When your website puts out thousands of pieces of content a day, how do you consistently and efficiently surface the best stuff?
The simplest way is to just follow the cowpaths — the routes where reader behavior naturally flows. For example, nearly every news website now lists its most-read stories. That’s a good start, but a bit blunt. It doesn’t tell why the story is popular, or what part of it is driving the interest.
Enter a new solution: HuffPost Highlights.
The Huffington Post now tracks which snippets of article text users are selecting, and collects the most popular ones. It tracks when users explicitly click the new highlight button next to their selection, or if they simply copy a selection of text to paste somewhere else.
An algorithm analyzes all the saved snippets, groups together related ones and scores them based on how much attention they’ve received relative per pageview.
The most-popular ones are featured one the new Highlights page. The result is sort of like an automated Tumblr of the best pull-quotes from the best stories. I tried it out, and it works well.
Popular passages also are highlighted when you read a story on a HuffPost blog, and there is a sidebar widget that cycles through the top five quotes in that content vertical.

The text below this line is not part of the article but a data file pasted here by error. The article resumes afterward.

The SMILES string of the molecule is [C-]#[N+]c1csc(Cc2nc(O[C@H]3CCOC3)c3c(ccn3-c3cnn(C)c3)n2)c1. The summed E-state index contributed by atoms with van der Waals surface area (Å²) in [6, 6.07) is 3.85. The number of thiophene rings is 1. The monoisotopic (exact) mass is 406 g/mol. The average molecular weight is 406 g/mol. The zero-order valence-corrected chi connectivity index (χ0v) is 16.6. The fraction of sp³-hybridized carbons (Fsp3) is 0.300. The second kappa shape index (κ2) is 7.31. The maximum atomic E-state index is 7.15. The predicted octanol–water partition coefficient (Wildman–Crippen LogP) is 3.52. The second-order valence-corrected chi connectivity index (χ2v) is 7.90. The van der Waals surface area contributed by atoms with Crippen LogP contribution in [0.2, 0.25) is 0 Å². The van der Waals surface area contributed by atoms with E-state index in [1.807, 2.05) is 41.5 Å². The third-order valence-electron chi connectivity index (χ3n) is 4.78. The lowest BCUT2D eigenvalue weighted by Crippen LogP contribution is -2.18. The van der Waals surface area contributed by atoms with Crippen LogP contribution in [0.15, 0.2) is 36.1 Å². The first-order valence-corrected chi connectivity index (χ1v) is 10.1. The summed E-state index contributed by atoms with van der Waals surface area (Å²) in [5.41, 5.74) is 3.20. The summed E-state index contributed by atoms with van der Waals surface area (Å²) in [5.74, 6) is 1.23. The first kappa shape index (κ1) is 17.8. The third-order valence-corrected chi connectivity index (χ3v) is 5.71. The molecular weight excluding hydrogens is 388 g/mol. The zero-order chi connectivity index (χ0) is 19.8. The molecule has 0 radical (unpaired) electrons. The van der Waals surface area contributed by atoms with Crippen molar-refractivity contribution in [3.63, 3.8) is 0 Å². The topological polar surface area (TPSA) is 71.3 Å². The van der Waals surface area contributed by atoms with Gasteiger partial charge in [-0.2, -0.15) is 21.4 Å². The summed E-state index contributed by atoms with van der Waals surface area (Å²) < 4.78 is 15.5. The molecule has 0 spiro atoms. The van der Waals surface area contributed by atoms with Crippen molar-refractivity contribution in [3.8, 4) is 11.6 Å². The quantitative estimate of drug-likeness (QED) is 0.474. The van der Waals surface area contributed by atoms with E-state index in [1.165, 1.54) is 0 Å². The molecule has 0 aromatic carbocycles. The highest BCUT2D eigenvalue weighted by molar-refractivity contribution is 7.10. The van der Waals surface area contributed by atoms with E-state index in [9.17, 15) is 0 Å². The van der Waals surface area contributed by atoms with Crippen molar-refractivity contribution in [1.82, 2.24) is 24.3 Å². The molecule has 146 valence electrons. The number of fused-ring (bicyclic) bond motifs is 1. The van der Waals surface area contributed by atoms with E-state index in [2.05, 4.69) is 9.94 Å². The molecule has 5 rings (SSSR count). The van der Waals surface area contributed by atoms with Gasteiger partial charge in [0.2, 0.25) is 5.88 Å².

“We wanted to find and expose the buried ledes, the interesting quotes, paragraphs, or snippets of data in articles, and create a new way for users to browse the content on a news site, and discover articles that may have not been featured, but that they may find interesting,” Conor White-Sullivan, director of HuffPost Labs, told me.
Highlights is the first major product produced by HuffPost Labs — a skunkworks division run by White-Sullivan (whose startup Localocracy won the Poynter Promise Prize and was acquired by HuffPost last year) with tech lead Brandon Diamond and designer Andrew Sass.
The team reports directly to CTO John Pavley, the former Spotify executive HuffPost hired in April. White-Sullivan says Pavley “is very passionate about maintaining an entrepreneurial culture within Huffington Post technologies.” keep an eye on this group to see what comes next.